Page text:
There was uncertainty about their role to begin with. Early Cumann na mBan literature even suggested that as well as nursing and first aid, women could 'do all the embroidery that may be required, such as badges on uniforms' but as their confidence increased, so did their perception of what women were capable of doing.

The Ladies' Land League had been formed in order to step into the breach while the (male) Land League activists were in prison; in the words of Constance Markievicz, 'it ran the movement and started to do the militant things that the men only threatened and talked of' -- and was eventually forced to disband. As Tim Harrington MP put it, 'some of us found they could not be controlled'.

Anna Parnell was one of several women who proved to be capable administrators and courageous campaigners and set a pattern for subsequent women's political involvement. As the Land League came to realize, women's activism was inherently revolutionary as it challenged the very structure of society and their role within it, and women would continue to take the radical lead.

Editorials in The Irish Citizen (paper of the IWFL) referred to Cumann na mBan as the 'Slave Women' for putting themselves at the service of men without demanding anything for themselves, while Cumann na mBan pointed out that a vote in a British parliament would be of little use.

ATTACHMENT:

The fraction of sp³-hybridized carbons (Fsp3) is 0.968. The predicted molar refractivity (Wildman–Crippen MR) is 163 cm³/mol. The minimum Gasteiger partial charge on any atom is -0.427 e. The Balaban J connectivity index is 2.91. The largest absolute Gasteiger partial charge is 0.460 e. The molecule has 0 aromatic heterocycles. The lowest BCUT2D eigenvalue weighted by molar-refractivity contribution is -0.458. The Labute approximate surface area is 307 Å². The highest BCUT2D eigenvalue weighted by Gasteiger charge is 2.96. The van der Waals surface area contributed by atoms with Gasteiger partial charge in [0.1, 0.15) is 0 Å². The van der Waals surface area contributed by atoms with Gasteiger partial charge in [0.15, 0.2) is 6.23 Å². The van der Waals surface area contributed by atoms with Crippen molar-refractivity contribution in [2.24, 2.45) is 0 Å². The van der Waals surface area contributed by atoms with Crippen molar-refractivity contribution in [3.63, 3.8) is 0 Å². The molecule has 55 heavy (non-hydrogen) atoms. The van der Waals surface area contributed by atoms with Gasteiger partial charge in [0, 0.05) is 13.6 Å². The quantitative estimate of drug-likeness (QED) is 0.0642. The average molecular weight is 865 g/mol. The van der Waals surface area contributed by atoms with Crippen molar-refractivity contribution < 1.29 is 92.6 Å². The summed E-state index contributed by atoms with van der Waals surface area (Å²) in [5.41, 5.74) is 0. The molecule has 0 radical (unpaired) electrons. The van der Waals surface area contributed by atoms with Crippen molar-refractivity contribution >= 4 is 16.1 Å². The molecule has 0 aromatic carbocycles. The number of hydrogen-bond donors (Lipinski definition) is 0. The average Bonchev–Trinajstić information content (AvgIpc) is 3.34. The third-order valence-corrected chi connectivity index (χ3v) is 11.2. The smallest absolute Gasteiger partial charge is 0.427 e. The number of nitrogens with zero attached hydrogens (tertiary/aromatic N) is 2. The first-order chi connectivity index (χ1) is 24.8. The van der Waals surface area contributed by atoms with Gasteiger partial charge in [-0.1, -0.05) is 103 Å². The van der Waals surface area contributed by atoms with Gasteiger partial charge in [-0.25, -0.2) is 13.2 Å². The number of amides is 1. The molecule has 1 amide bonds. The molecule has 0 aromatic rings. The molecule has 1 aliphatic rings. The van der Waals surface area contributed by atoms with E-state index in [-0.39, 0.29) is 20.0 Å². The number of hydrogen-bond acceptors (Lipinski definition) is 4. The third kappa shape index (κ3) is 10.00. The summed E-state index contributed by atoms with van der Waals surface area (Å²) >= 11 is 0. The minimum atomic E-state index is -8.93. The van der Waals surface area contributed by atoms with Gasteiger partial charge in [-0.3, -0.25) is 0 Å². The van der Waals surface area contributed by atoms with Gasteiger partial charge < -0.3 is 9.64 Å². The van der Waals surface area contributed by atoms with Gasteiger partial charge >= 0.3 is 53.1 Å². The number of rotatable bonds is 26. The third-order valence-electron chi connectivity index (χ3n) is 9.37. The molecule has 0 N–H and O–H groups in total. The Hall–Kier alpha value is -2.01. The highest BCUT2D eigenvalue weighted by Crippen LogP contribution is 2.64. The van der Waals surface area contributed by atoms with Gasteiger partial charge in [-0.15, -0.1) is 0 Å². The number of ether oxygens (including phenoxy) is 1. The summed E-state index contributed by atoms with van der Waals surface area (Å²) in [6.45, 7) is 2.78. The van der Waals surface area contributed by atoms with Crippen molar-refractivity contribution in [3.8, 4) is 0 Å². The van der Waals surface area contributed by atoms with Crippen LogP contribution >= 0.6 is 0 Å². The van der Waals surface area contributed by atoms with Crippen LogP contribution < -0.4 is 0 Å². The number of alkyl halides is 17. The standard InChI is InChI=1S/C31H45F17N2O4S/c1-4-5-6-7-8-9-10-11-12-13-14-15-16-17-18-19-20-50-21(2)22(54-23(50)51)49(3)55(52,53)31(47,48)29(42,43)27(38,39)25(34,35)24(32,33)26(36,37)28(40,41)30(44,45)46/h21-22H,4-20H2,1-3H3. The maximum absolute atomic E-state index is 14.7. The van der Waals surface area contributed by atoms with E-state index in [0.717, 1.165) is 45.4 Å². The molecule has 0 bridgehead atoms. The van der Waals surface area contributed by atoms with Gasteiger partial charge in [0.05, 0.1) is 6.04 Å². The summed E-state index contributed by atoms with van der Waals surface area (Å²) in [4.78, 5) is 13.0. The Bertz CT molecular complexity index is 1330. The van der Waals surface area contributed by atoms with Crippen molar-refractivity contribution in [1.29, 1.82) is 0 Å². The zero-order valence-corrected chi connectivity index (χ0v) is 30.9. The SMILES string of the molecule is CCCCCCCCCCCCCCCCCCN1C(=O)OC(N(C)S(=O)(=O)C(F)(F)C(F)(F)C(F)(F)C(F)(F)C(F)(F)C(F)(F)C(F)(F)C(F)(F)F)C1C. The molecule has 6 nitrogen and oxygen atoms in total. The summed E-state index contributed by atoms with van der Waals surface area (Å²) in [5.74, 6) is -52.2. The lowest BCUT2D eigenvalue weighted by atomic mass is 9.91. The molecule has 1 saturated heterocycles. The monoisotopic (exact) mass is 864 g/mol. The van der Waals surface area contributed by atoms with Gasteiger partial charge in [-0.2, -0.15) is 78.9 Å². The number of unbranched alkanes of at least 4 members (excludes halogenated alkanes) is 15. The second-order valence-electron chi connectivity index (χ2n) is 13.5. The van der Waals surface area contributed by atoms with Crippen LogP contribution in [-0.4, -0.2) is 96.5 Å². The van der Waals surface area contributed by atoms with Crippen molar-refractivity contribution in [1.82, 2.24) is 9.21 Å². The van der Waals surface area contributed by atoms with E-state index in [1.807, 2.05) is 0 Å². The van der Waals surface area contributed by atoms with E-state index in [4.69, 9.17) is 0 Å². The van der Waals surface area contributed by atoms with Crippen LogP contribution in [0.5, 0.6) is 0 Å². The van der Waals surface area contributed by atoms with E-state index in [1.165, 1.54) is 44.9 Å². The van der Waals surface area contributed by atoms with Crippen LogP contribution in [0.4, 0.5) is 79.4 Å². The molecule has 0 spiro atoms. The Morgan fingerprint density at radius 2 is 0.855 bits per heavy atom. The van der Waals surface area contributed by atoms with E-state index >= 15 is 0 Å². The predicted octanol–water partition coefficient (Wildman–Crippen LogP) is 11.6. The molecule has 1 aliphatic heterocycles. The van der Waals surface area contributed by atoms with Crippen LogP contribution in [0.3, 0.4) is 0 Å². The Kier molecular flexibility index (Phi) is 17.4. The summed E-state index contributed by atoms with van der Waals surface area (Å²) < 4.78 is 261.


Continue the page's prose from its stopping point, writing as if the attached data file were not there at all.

But the divisions were not as deep as the verbal mud-slinging would suggest. Many Cumann na mBan women were or had been members of women's suffrage organisations. Mary MacSwiney had left the Munster Women's Franchise League because it was Unionist-dominated, and Kathleen Lynn was one of quite a few who came to republicanism from the background women's suffrage.

The effect of this debate, heated as it often was, was not negative; it forced women to clarify both their feminism and their republicanism, and brought their concerns to the attention of men as well.

In the confusion following Eoin MacNeill's countermanding of the order for mobilization on Easter Sunday, the women who had taken part in the preparations were frequently forgotten. They turned up anyway, and found work for themselves to do. Even so, the impression gained from the accounts written by participants is that there was a real sense of comradeship, the men for the most part accepting the women and valuing their contribution.